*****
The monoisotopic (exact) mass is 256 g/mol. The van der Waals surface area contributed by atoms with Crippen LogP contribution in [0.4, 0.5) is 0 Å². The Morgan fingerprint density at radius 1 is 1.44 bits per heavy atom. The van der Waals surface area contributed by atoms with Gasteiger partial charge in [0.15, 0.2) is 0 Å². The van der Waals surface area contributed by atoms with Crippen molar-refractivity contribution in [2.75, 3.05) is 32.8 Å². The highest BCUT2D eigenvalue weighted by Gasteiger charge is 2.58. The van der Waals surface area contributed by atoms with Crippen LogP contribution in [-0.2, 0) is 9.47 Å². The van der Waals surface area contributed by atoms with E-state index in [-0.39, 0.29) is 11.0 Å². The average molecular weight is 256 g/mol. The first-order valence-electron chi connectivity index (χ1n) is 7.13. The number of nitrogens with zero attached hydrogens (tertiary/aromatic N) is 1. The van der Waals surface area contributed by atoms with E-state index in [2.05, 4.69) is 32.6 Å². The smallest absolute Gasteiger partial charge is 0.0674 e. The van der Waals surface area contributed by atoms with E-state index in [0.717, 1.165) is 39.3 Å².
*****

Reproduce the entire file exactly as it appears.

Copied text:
The monoisotopic (exact) mass is 256 g/mol. The van der Waals surface area contributed by atoms with Crippen LogP contribution in [0.4, 0.5) is 0 Å². The Morgan fingerprint density at radius 1 is 1.44 bits per heavy atom. The van der Waals surface area contributed by atoms with Gasteiger partial charge in [0.15, 0.2) is 0 Å². The van der Waals surface area contributed by atoms with Crippen molar-refractivity contribution in [2.75, 3.05) is 32.8 Å². The highest BCUT2D eigenvalue weighted by Gasteiger charge is 2.58. The van der Waals surface area contributed by atoms with Crippen LogP contribution in [-0.2, 0) is 9.47 Å². The van der Waals surface area contributed by atoms with E-state index in [-0.39, 0.29) is 11.0 Å². The average molecular weight is 256 g/mol. The first-order valence-electron chi connectivity index (χ1n) is 7.13. The number of nitrogens with zero attached hydrogens (tertiary/aromatic N) is 1. The van der Waals surface area contributed by atoms with E-state index in [2.05, 4.69) is 32.6 Å². The smallest absolute Gasteiger partial charge is 0.0674 e. The van der Waals surface area contributed by atoms with E-state index in [0.717, 1.165) is 39.3 Å².